#1: Statement of Ernest Burkhart Regarding the Murder of Henry Roan (January 6, 1926)(transcription of Bureau of Investigation report)
Here’s the following statement to F. E. Smith and F. B. White on January 6, 1926.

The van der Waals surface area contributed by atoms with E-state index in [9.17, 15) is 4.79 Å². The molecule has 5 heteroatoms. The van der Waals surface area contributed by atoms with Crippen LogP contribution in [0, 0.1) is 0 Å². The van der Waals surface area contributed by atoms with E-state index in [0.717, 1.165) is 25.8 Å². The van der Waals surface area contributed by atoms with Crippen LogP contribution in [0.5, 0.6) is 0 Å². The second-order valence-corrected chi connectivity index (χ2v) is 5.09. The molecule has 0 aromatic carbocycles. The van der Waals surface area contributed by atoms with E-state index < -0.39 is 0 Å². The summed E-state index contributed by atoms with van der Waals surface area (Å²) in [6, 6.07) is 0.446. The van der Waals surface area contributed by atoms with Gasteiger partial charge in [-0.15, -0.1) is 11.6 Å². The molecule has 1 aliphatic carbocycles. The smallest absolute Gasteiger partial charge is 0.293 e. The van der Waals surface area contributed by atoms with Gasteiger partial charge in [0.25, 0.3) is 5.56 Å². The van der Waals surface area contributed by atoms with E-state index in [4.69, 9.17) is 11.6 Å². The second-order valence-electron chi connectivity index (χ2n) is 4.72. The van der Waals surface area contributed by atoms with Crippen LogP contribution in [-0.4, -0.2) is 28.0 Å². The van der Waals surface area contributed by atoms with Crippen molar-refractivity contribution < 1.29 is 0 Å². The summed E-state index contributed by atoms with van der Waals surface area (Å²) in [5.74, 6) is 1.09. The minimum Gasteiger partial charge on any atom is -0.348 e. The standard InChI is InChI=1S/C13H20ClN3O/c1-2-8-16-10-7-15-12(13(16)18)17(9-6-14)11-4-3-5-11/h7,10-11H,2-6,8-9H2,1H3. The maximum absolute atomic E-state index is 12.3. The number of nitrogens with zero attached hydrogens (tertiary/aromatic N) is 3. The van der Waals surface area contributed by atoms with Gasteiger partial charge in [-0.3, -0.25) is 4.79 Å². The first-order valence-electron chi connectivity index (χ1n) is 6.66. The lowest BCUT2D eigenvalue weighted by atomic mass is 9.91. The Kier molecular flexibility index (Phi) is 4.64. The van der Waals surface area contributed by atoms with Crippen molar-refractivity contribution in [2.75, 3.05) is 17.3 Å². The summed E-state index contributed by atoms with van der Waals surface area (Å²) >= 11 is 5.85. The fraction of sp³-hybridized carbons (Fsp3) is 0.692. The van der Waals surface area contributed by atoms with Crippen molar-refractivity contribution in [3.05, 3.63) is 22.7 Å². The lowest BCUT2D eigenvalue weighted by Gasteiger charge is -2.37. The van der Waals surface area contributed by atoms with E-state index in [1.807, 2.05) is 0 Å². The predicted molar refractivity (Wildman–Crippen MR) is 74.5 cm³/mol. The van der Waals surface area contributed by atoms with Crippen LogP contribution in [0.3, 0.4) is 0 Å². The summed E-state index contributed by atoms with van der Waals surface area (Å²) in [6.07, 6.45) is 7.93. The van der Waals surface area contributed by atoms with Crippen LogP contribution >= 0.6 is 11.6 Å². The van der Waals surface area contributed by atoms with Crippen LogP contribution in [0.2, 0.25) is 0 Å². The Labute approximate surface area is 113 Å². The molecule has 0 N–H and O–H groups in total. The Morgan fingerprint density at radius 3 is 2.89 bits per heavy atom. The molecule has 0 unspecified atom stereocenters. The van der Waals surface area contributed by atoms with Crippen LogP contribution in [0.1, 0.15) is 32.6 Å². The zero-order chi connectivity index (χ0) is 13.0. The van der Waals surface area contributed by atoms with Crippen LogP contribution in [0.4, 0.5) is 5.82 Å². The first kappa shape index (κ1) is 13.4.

Some time several weeks before Henry Roan was found murdered, I went with Bill Hale to Henry Grammer’s ranch, and while there Bill Hale called my attention to a man who was there working for Grammer, and told me this man’s name was John Ramsey, and that he was a man who would stand pat and keep his mouth shut. That on one occasion in the past Henry Grammer was caught with some stolen cattle and that Grammer got Ramsey to say that he, Ramsey, stole the cattle, which cleared Grammer and that Ramsey served a sentence in McAlester Penitentiary for the theft of these cattle. Some time about one year and a half before Roan’s death Hale took out a policy on Henry Roan’s life for twenty-five thousand dollars, and told me the reason he got this policy was on account of the fact of Henry Roan having family trouble and drinking very hard and he had made one attempt to commit suicide, and he did not figure he would live long. After Hale and I left Grammer’s ranch, and after he pointed Ramsey out to me, Hale said he would put Ramsey on Henry Roan’s trail, that Ramsey would either give him some poison whiskey, or shoot him and lay a gun beside him and everybody would think he committed suicide. A few days later Ramsey came down to Fairfax and I was walking down the street and ran on to Ramsey and Bill Hale talking something about buying a Ford Roadster at Ponca City. Ramsey then left, stating he would go to Ponca by way of Pawnee and Perry over Santa Fe and Frisco. After Ramsey left, Hale told me he had given Ramsey the money to buy a Ford Roadster, as Ramsey had no way to get around and kill Roan and get away, that it would be necessary for Ramsey to steer Roan around and keep up with him and get him to a place where he could bump him. In a few days Ramsey returned to Fairfax in a new Ford Roadster, which I understood he bought at Ponca City. I saw Ramsey around town in this car for the next few days. About a week before Henry Roan’s body was found, Ramsey walked up to me on the street at Fairfax and inquired for Hale. I told him I did not know where he was. Ramsey then told me to tell Hale the job was all right and not to worry, that it happened out in the Sol Smith pasture, I later saw Hale and told him what Ramsey had said. Ramsey left Fairfax, going to his home at Ripley. In a few days Ramsey came back to Fairfax, and later went to Grammer’s place. Shortly thereafter Henry Roan’s body was found dead in his car. A few days later Ramsey came back to Fairfax and stayed a short time and went on to Ripley. Some time after Roan’s body was found, possibly a month later, Bill Hale told me he had paid Ramsey the balance he owed Ramsey for killing Roan, which make the job cost him the Ford car and the balance, being a total of one thousand dollars. Some time after Roan was found dead I asked Ramsey how it happened, and Ramsey said he met Roan on the road running from Fairfax to Burbank and got in Roan’s car with him, sitting on the back seat, and they drove off and under the hill, he telling Roan they would take a drink, and when they got to the right place out of sight of the road, he shot Roan, and walked back to the top of the hill where he had met Roan and left his car, and drove on in to Fairfax. He told me he shot Roan with a .45 automatic pistol.